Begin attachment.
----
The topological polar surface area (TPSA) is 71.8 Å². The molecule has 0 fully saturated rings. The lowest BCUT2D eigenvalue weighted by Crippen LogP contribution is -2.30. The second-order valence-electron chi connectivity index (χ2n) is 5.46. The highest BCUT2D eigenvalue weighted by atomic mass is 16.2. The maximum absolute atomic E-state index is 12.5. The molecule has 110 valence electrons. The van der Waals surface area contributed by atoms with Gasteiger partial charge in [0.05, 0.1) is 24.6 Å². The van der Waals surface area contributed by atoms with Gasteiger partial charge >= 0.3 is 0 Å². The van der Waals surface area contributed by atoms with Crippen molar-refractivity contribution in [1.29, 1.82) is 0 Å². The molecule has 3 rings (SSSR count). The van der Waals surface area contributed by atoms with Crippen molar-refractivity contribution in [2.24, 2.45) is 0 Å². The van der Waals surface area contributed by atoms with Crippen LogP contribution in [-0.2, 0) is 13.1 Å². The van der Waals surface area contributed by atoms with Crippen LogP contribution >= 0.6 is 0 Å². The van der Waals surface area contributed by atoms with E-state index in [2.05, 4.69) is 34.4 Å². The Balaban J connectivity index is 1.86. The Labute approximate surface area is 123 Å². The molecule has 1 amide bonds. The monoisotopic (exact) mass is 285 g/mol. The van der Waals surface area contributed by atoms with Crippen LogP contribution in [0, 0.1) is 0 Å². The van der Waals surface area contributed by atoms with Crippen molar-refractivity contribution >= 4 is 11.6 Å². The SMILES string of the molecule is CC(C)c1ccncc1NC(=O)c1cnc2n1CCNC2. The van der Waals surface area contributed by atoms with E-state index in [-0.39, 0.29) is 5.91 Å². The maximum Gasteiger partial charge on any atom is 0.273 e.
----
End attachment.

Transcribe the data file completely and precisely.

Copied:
The topological polar surface area (TPSA) is 71.8 Å². The molecule has 0 fully saturated rings. The lowest BCUT2D eigenvalue weighted by Crippen LogP contribution is -2.30. The second-order valence-electron chi connectivity index (χ2n) is 5.46. The highest BCUT2D eigenvalue weighted by atomic mass is 16.2. The maximum absolute atomic E-state index is 12.5. The molecule has 110 valence electrons. The van der Waals surface area contributed by atoms with Gasteiger partial charge in [0.05, 0.1) is 24.6 Å². The van der Waals surface area contributed by atoms with Gasteiger partial charge >= 0.3 is 0 Å². The van der Waals surface area contributed by atoms with Crippen molar-refractivity contribution in [1.29, 1.82) is 0 Å². The molecule has 3 rings (SSSR count). The van der Waals surface area contributed by atoms with Crippen molar-refractivity contribution in [2.24, 2.45) is 0 Å². The van der Waals surface area contributed by atoms with Crippen LogP contribution in [-0.2, 0) is 13.1 Å². The van der Waals surface area contributed by atoms with Crippen LogP contribution >= 0.6 is 0 Å². The van der Waals surface area contributed by atoms with E-state index in [2.05, 4.69) is 34.4 Å². The Balaban J connectivity index is 1.86. The Labute approximate surface area is 123 Å². The molecule has 1 amide bonds. The monoisotopic (exact) mass is 285 g/mol. The van der Waals surface area contributed by atoms with Crippen LogP contribution in [0, 0.1) is 0 Å². The van der Waals surface area contributed by atoms with Crippen molar-refractivity contribution >= 4 is 11.6 Å². The SMILES string of the molecule is CC(C)c1ccncc1NC(=O)c1cnc2n1CCNC2. The van der Waals surface area contributed by atoms with E-state index in [-0.39, 0.29) is 5.91 Å². The maximum Gasteiger partial charge on any atom is 0.273 e.